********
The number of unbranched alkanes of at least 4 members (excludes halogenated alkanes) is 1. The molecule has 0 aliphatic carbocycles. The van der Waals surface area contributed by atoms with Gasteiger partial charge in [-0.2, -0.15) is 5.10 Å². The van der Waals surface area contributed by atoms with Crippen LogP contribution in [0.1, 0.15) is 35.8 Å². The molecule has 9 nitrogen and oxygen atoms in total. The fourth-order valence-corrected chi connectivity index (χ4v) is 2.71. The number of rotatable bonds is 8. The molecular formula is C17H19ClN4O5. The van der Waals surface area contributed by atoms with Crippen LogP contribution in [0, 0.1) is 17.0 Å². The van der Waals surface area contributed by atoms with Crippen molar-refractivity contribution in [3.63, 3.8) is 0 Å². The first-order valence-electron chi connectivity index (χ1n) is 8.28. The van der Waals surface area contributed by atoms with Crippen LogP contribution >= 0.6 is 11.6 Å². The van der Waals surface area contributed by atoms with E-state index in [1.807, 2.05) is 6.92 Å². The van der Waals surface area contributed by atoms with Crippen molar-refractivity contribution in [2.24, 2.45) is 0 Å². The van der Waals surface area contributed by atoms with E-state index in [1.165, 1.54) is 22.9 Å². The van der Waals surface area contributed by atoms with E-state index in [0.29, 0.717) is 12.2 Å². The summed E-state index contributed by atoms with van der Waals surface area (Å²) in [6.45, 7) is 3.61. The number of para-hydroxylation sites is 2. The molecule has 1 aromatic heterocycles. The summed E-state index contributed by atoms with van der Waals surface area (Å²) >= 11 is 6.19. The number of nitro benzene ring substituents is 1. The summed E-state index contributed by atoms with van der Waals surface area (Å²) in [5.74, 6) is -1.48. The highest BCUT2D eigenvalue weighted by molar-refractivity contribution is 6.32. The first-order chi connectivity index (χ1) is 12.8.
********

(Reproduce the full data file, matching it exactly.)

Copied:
The number of unbranched alkanes of at least 4 members (excludes halogenated alkanes) is 1. The molecule has 0 aliphatic carbocycles. The van der Waals surface area contributed by atoms with Gasteiger partial charge in [-0.2, -0.15) is 5.10 Å². The van der Waals surface area contributed by atoms with Crippen LogP contribution in [0.1, 0.15) is 35.8 Å². The molecule has 9 nitrogen and oxygen atoms in total. The fourth-order valence-corrected chi connectivity index (χ4v) is 2.71. The number of rotatable bonds is 8. The molecular formula is C17H19ClN4O5. The van der Waals surface area contributed by atoms with Crippen LogP contribution in [0, 0.1) is 17.0 Å². The van der Waals surface area contributed by atoms with Crippen molar-refractivity contribution in [3.63, 3.8) is 0 Å². The first-order valence-electron chi connectivity index (χ1n) is 8.28. The van der Waals surface area contributed by atoms with Crippen LogP contribution >= 0.6 is 11.6 Å². The van der Waals surface area contributed by atoms with E-state index in [1.807, 2.05) is 6.92 Å². The van der Waals surface area contributed by atoms with Crippen molar-refractivity contribution in [2.24, 2.45) is 0 Å². The van der Waals surface area contributed by atoms with E-state index in [1.165, 1.54) is 22.9 Å². The van der Waals surface area contributed by atoms with E-state index in [0.29, 0.717) is 12.2 Å². The summed E-state index contributed by atoms with van der Waals surface area (Å²) in [6.45, 7) is 3.61. The number of para-hydroxylation sites is 2. The molecule has 1 aromatic heterocycles. The summed E-state index contributed by atoms with van der Waals surface area (Å²) >= 11 is 6.19. The number of nitro benzene ring substituents is 1. The summed E-state index contributed by atoms with van der Waals surface area (Å²) in [5.74, 6) is -1.48. The highest BCUT2D eigenvalue weighted by molar-refractivity contribution is 6.32. The first-order chi connectivity index (χ1) is 12.8.